Dr. Veronica Radice is a marine biologist who is fascinated by the mysteries of the ocean, from tropical shallow reefs to the deep-sea and mesophotic reefs in between! Her research investigates coral physiology in relation to environmental conditions. She uses field-based experiments, biogeochemical techniques, and genetic tools to study corals in shallow versus deep reef environments, with a focus on lower-light mesophotic coral ecosystems. Veronica is interested in understanding the impacts of ocean warming on coral recovery following thermal stress events that cause coral bleaching.
Veronica received her Bachelor’s degree in Biology from Johns Hopkins University (Baltimore, USA) and then worked in a deep-sea ecology lab (Prof Erik Cordes) at Temple University (Philadelphia, USA) where she was a research assistant and lab manager for two years.
As a member of the Australian Research Council Centre of Excellence for Coral Reef Studies, Veronica completed her PhD and was a postdoctoral research fellow in the Coral Reef Ecosystems Lab at the University of Queensland (Brisbane, Australia) studying tropical coral reefs of the Indo-Pacific. Her PhD was focused on understanding how the trophic ecology of shallow and deep corals may be influenced by oceanographic processes such as upwelling, which brings important deep-water nutrients to shallow waters. Such nutrient fluxes may be important to the coral holobiont, which can utilize both dissolved and particulate food sources. Her research examined how environmental differences such as depth and reef exposure influences coral holobiont metabolism.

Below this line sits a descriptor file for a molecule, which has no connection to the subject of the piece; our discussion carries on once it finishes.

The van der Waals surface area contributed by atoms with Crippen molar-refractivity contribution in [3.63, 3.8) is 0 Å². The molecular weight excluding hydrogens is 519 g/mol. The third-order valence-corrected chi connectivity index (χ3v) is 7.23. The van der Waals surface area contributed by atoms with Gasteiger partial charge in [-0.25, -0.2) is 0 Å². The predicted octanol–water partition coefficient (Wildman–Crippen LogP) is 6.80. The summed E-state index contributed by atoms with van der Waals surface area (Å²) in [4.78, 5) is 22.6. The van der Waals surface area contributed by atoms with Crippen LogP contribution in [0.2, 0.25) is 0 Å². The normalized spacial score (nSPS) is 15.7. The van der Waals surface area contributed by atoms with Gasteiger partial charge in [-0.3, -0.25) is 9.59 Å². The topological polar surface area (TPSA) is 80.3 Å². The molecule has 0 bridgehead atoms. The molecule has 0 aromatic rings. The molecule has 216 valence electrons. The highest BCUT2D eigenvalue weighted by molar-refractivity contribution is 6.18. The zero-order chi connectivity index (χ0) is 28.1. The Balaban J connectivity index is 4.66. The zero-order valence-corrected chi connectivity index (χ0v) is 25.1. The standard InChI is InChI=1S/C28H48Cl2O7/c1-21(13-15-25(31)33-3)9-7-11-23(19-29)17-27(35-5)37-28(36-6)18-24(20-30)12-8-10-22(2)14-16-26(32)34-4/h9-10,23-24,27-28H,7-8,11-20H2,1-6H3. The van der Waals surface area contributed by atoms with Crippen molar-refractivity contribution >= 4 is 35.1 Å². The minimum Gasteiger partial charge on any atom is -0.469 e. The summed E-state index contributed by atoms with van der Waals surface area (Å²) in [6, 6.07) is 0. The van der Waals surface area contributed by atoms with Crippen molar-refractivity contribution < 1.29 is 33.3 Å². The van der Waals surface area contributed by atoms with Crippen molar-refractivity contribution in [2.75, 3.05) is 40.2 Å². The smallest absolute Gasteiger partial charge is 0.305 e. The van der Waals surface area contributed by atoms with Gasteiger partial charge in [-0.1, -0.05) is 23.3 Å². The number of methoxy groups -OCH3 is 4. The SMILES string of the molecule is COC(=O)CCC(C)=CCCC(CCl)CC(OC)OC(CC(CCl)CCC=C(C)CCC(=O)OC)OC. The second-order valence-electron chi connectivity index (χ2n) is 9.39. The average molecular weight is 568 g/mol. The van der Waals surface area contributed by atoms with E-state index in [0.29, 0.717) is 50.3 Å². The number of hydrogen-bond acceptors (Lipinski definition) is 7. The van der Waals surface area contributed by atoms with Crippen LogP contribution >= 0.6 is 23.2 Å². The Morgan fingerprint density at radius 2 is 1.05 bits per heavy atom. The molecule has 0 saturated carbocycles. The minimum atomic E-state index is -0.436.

As an XL Catlin Seaview Survey Ocean Scholar, Veronica had the opportunity to survey coral reefs across the Coral Triangle (Pacific Ocean) and in several locations in the central Indian Ocean. Veronica conducted research in the Maldives, an archipelago in the middle of the Indian Ocean. What makes the Maldives particularly unique is the atolls’ location upon an oceanic ridge and the seasonally-reversing monsoons. This combination of bathymetry and climate makes the Maldives a great place to study the influence of oceanographic processes on coral reefs.
Email: v.radice [at] uq [dot] edu [dot] au
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